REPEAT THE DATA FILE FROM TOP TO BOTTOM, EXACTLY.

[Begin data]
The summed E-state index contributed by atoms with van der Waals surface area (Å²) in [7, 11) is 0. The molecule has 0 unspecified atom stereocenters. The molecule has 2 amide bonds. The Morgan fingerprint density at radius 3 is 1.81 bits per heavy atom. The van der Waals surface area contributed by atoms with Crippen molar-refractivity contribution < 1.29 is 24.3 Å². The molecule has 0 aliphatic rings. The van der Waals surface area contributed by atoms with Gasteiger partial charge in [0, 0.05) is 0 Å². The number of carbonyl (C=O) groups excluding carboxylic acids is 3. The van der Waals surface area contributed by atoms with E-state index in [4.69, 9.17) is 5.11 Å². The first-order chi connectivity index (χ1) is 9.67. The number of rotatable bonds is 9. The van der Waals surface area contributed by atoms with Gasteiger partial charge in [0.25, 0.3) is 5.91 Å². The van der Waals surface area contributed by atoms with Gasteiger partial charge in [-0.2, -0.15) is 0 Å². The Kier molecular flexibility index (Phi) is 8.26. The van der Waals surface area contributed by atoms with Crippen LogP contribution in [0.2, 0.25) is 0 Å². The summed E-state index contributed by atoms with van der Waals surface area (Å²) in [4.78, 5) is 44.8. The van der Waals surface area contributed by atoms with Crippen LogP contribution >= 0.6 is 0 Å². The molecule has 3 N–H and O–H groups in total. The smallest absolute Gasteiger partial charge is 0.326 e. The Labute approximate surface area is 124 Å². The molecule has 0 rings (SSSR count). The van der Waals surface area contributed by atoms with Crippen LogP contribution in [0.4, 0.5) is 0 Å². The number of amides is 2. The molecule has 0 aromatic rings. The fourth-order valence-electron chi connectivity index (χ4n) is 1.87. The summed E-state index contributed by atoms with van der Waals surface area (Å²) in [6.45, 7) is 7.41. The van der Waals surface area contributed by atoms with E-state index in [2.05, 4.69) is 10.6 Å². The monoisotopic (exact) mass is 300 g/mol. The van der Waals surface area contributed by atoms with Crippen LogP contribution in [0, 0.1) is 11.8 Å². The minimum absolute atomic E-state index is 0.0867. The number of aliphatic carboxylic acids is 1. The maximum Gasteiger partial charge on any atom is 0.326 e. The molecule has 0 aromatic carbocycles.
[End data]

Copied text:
The summed E-state index contributed by atoms with van der Waals surface area (Å²) in [7, 11) is 0. The molecule has 0 unspecified atom stereocenters. The molecule has 2 amide bonds. The Morgan fingerprint density at radius 3 is 1.81 bits per heavy atom. The van der Waals surface area contributed by atoms with Crippen molar-refractivity contribution < 1.29 is 24.3 Å². The molecule has 0 aliphatic rings. The van der Waals surface area contributed by atoms with Gasteiger partial charge in [0, 0.05) is 0 Å². The number of carbonyl (C=O) groups excluding carboxylic acids is 3. The van der Waals surface area contributed by atoms with E-state index in [4.69, 9.17) is 5.11 Å². The first-order chi connectivity index (χ1) is 9.67. The number of rotatable bonds is 9. The van der Waals surface area contributed by atoms with Gasteiger partial charge in [0.25, 0.3) is 5.91 Å². The van der Waals surface area contributed by atoms with Gasteiger partial charge in [-0.2, -0.15) is 0 Å². The Kier molecular flexibility index (Phi) is 8.26. The van der Waals surface area contributed by atoms with Crippen LogP contribution in [0.2, 0.25) is 0 Å². The summed E-state index contributed by atoms with van der Waals surface area (Å²) in [4.78, 5) is 44.8. The van der Waals surface area contributed by atoms with Crippen LogP contribution >= 0.6 is 0 Å². The molecule has 3 N–H and O–H groups in total. The smallest absolute Gasteiger partial charge is 0.326 e. The Labute approximate surface area is 124 Å². The molecule has 0 rings (SSSR count). The van der Waals surface area contributed by atoms with Crippen LogP contribution in [0.4, 0.5) is 0 Å². The number of amides is 2. The molecule has 0 aromatic rings. The fourth-order valence-electron chi connectivity index (χ4n) is 1.87. The summed E-state index contributed by atoms with van der Waals surface area (Å²) in [6.45, 7) is 7.41. The van der Waals surface area contributed by atoms with E-state index in [2.05, 4.69) is 10.6 Å². The monoisotopic (exact) mass is 300 g/mol. The van der Waals surface area contributed by atoms with Crippen LogP contribution in [0, 0.1) is 11.8 Å². The minimum absolute atomic E-state index is 0.0867. The number of aliphatic carboxylic acids is 1. The maximum Gasteiger partial charge on any atom is 0.326 e. The molecule has 0 aromatic carbocycles.